The National Institutes of Health has given the Emerging Global Leader Award to Waheed Adedeji, a clinician and scientist, to investigate how antidepressants influence HIV medication. Adedeji will look at people living with HIV in Nigeria.
The Emerging Global Leader Award, provided by the NIH Fogarty International Center, supports career development of scientists in low- and middle-income countries.
The study will examine the antidepressant fluoxetine against the absorption, distribution, metabolism and excretion of the HIV drug dolutegravir, according to an article from the University at Buffalo.
Participants are adults with depression in Nigeria, as the Joint United Nations Program on HIV/AIDS, noted they had the second highest HIV infection rate in the world.
“Dr. Adedeji is a highly motivated young physician-scientist with great potential to become an independently funded clinical investigator in HIV clinical pharmacology and pharmacogenomics, as well as a national research leader in Nigeria,” said CIGBS director Gene Morse.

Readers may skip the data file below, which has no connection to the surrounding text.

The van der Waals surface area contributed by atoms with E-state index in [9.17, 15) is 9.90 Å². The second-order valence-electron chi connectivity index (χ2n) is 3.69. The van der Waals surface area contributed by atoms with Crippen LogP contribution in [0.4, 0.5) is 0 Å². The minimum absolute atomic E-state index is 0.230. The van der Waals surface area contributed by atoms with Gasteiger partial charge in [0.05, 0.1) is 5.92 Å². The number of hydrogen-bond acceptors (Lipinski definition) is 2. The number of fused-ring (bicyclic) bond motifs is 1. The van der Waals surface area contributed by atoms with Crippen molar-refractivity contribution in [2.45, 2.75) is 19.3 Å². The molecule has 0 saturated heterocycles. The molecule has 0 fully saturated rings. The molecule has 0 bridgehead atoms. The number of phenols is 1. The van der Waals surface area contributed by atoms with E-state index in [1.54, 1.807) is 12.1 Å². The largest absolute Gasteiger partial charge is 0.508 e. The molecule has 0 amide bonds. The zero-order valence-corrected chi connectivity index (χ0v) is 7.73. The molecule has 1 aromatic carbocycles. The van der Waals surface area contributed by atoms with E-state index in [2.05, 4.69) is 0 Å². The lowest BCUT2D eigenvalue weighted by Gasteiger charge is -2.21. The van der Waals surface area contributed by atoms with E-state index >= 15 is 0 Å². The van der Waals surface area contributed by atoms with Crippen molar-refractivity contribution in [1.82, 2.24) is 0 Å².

CIGBS addresses global health challenges through pharmacological education. They have an extensive history in training scientists through partnerships with universities around the world.
Gary M. Pollack, dean of the UB School of Pharmacy and Pharmaceutical Sciences, said, “I am so proud of the work done by Dr. Morse and his colleagues and trainees in the CIGBS. It is an excellent example of the global impact that great public research universities can have, especially in regions of profound need.”
Adedeji, who completed a postdoctoral fellowship at CIGBS under the mentorship of Morse in 2017, also received his master’s degree in pharmacology and a master of public health degree. Both master’s came from the University of Ibadan.